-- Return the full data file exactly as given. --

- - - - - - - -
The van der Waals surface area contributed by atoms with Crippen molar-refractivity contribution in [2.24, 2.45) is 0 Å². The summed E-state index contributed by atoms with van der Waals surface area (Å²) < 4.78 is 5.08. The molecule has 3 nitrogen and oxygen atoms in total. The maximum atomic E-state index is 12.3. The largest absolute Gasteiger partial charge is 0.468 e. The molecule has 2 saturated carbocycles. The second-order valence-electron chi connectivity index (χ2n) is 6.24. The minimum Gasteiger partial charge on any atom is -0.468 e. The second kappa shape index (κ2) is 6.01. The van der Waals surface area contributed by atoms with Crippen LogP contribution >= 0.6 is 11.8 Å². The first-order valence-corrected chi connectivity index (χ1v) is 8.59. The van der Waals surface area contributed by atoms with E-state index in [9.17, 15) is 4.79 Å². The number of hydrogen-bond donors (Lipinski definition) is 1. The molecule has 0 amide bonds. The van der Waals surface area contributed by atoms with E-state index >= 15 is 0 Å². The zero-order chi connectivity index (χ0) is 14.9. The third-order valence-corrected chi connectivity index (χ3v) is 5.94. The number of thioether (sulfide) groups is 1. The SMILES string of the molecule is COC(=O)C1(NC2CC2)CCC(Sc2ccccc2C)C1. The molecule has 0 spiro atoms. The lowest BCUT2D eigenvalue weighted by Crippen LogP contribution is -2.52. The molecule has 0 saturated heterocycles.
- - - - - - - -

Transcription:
The van der Waals surface area contributed by atoms with Crippen molar-refractivity contribution in [2.24, 2.45) is 0 Å². The summed E-state index contributed by atoms with van der Waals surface area (Å²) < 4.78 is 5.08. The molecule has 3 nitrogen and oxygen atoms in total. The maximum atomic E-state index is 12.3. The largest absolute Gasteiger partial charge is 0.468 e. The molecule has 2 saturated carbocycles. The second-order valence-electron chi connectivity index (χ2n) is 6.24. The minimum Gasteiger partial charge on any atom is -0.468 e. The second kappa shape index (κ2) is 6.01. The van der Waals surface area contributed by atoms with Crippen LogP contribution >= 0.6 is 11.8 Å². The first-order valence-corrected chi connectivity index (χ1v) is 8.59. The van der Waals surface area contributed by atoms with E-state index in [9.17, 15) is 4.79 Å². The number of hydrogen-bond donors (Lipinski definition) is 1. The molecule has 0 amide bonds. The van der Waals surface area contributed by atoms with E-state index >= 15 is 0 Å². The zero-order chi connectivity index (χ0) is 14.9. The third-order valence-corrected chi connectivity index (χ3v) is 5.94. The number of thioether (sulfide) groups is 1. The SMILES string of the molecule is COC(=O)C1(NC2CC2)CCC(Sc2ccccc2C)C1. The molecule has 0 spiro atoms. The lowest BCUT2D eigenvalue weighted by Crippen LogP contribution is -2.52. The molecule has 0 saturated heterocycles.